The Role of Movement & Dance in Theatre

Lesson Transcript
Instructor: Nathan Hurwitz

Dr. Nathan Hurwitz is a tenured Associate Professor in Theatre and has three books in print, two textbooks and a coffee table book.

Movement and dance are vital parts of many forms of theatre and performance. Explore different types of movement in theatre, the role movement and dance play in a theatrical performance, and famous innovators in theatrical movement and dance. Updated: 01/18/2022

Movement

Look at any great silent film. What makes Charlie Chaplin, Buster Keaton, Mary Pickford, or Douglas Fairbanks so expressive? There's no voice, no sound, except perhaps for a musical score dubbed into the movie long after it was originally released. Seeing their body movements and facial expressions, however, communicates everything to us. Perhaps the most important tool of expression in any actor's toolkit is their physicality, the use of their bodies in movement.

Throughout the history of theatre, actors have used different movement types to complete their communication. Sometimes you can tell what a character is thinking without them speaking a word, and sometimes you know that the words a character is speaking are not true by the way they move or hold themselves.

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  • 0:04 Movement
  • 0:52 Mime and Pantomime
  • 2:22 Slapstick
  • 3:04 Physical Theatre
  • 3:42 Movement Innovators
  • 5:35 Lesson Summary
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Mime and Pantomime

The theatrical forms of mime and pantomime are often confused. They actually spring from the same source, a highly gestural form of ancient Roman theatre. Mime, as practiced today, is a completely physical, non-verbal performance style. In mime, actors represent circumstances (such as walking against the wind or being trapped in a box), an activity (such as peeling a banana or trying to hold a rising balloon), or an emotion (such as sadness or joy) using only facial expression and gestural movement.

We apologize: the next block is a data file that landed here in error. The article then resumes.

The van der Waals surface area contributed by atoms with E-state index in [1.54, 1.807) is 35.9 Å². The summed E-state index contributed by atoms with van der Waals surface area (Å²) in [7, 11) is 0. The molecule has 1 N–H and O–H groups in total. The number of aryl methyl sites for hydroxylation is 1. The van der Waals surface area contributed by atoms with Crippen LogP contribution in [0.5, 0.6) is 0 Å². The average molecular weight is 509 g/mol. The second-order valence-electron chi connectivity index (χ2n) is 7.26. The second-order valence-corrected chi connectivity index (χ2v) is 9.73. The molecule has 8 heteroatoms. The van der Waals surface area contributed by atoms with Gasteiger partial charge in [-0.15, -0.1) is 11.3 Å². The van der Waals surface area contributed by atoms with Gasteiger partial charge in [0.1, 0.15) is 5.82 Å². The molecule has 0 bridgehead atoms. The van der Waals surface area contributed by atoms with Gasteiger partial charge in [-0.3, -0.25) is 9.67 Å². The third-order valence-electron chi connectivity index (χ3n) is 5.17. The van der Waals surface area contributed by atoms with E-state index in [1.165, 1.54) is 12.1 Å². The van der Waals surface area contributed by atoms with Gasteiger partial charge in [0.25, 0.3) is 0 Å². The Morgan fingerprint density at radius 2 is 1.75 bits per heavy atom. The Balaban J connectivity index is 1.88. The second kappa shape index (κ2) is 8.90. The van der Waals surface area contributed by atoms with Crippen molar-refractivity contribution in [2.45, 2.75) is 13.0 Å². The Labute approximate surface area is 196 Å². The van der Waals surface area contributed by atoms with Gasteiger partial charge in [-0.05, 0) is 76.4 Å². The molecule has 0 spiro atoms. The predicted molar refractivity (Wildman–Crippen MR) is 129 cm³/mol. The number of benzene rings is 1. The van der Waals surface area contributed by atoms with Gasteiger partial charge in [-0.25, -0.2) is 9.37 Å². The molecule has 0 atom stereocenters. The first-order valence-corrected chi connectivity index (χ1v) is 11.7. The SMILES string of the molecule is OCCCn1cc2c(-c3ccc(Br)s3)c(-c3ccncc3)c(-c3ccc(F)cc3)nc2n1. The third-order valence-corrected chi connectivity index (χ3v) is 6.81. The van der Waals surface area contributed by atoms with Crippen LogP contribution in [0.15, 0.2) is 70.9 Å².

Mime performances are usually broken up into short, unconnected sketches or scenes. Mimes frequently perform as solo acts.

Pantomime, however, is a theatrical form in which a single dramatic or comic story is performed by a troupe of actors who speak, sing, and use an exaggerated movement style. Contemporary pantomime is primarily performed as family entertainment in England and is most often associated with Christmas pantomime. These are frequently retellings of beloved children's stories such as Puss in Boots or Peter Pan.

Modern mime began as a stationary art form, using the body to imitate statues and other works of art. Étienne Decroux began a form of mime called corporeal mime, in which the body and body movements are considered the primary source of storytelling, rather than just an adjunct to words and speech.

Slapstick

Slapstick is a form of choreographed roughhouse physical comedy. One of the most familiar slapstick actors is The Three Stooges, with all of their hitting, punching, smacking, falling, and tumbling. While it traces its roots back to Italian ''Commedia del' Arte,'' contemporary slapstick came of age in vaudeville. Vaudeville acts needed to hold an audience's attention, and so many comedy acts chose this particularly movement-oriented form of comedy. Historically, slapstick has been accompanied by sound effects. It gets its name from the two hinged pieces of wood that would be smacked together to accentuate the sound of a person slapping another.

Physical Theatre

Physical theatre is a form of performance including spoken or sung text, but the primary means of telling the story is physical. This can take the form of story-driven dance, clowning, and mime. One leading school of physical theatre today is L'École Internationale de Théâtre, founded by Jacques Lecoq in 1956. Most mime is physical theatre, as is dance theatre, in such shows as choreographer Twyla Tharp's Moving Out, a musical with dancing to the songs of Billy Joel that are used to tell the story of the characters, or the ballet, The Nutcracker.

Movement Innovators

Now let's take a look at a few of the most well-known, innovative, movement-based theatre artists. This short list only begins to scratch the surface of this fascinating area of theatrical performance.

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